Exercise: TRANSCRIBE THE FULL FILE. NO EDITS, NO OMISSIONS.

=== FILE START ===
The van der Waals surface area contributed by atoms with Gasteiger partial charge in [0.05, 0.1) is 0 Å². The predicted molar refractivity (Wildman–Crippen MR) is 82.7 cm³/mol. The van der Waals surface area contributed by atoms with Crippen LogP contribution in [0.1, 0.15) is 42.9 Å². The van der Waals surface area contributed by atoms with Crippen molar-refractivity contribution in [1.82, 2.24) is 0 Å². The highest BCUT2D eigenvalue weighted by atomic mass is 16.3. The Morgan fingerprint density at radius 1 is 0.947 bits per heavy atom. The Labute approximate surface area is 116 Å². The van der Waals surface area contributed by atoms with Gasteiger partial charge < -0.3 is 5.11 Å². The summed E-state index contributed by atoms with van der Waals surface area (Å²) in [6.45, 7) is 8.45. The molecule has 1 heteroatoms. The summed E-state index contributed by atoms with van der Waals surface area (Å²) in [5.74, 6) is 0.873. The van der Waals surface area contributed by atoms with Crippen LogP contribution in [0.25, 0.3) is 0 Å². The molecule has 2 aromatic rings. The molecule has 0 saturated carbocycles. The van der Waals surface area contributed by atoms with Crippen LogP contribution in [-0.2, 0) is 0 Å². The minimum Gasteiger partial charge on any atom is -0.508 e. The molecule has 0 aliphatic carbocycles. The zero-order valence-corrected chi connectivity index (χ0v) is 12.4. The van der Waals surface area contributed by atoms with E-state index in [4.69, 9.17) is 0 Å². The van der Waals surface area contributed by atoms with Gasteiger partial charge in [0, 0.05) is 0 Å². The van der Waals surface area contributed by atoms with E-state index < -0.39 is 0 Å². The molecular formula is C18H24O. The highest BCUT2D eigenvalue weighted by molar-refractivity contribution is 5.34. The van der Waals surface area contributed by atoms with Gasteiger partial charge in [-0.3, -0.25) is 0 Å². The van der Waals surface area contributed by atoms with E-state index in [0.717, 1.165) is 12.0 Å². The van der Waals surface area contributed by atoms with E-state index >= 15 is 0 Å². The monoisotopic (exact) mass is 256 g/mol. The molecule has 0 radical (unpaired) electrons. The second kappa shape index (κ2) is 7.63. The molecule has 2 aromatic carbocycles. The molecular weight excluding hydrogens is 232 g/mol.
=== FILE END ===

The van der Waals surface area contributed by atoms with Gasteiger partial charge in [0.05, 0.1) is 0 Å². The predicted molar refractivity (Wildman–Crippen MR) is 82.7 cm³/mol. The van der Waals surface area contributed by atoms with Crippen LogP contribution in [0.1, 0.15) is 42.9 Å². The van der Waals surface area contributed by atoms with Crippen molar-refractivity contribution in [1.82, 2.24) is 0 Å². The highest BCUT2D eigenvalue weighted by atomic mass is 16.3. The Morgan fingerprint density at radius 1 is 0.947 bits per heavy atom. The Labute approximate surface area is 116 Å². The van der Waals surface area contributed by atoms with Gasteiger partial charge < -0.3 is 5.11 Å². The summed E-state index contributed by atoms with van der Waals surface area (Å²) in [6.45, 7) is 8.45. The molecule has 1 heteroatoms. The summed E-state index contributed by atoms with van der Waals surface area (Å²) in [5.74, 6) is 0.873. The van der Waals surface area contributed by atoms with Crippen LogP contribution in [0.25, 0.3) is 0 Å². The molecule has 2 aromatic rings. The molecule has 0 saturated carbocycles. The van der Waals surface area contributed by atoms with Crippen LogP contribution in [-0.2, 0) is 0 Å². The minimum Gasteiger partial charge on any atom is -0.508 e. The molecule has 0 aliphatic carbocycles. The zero-order valence-corrected chi connectivity index (χ0v) is 12.4. The van der Waals surface area contributed by atoms with E-state index in [4.69, 9.17) is 0 Å². The van der Waals surface area contributed by atoms with Gasteiger partial charge in [0, 0.05) is 0 Å². The van der Waals surface area contributed by atoms with E-state index < -0.39 is 0 Å². The molecular formula is C18H24O. The highest BCUT2D eigenvalue weighted by molar-refractivity contribution is 5.34. The van der Waals surface area contributed by atoms with Gasteiger partial charge in [-0.3, -0.25) is 0 Å². The van der Waals surface area contributed by atoms with E-state index in [0.717, 1.165) is 12.0 Å². The van der Waals surface area contributed by atoms with E-state index >= 15 is 0 Å². The monoisotopic (exact) mass is 256 g/mol. The molecule has 0 radical (unpaired) electrons. The second kappa shape index (κ2) is 7.63. The molecule has 2 aromatic carbocycles. The molecular weight excluding hydrogens is 232 g/mol.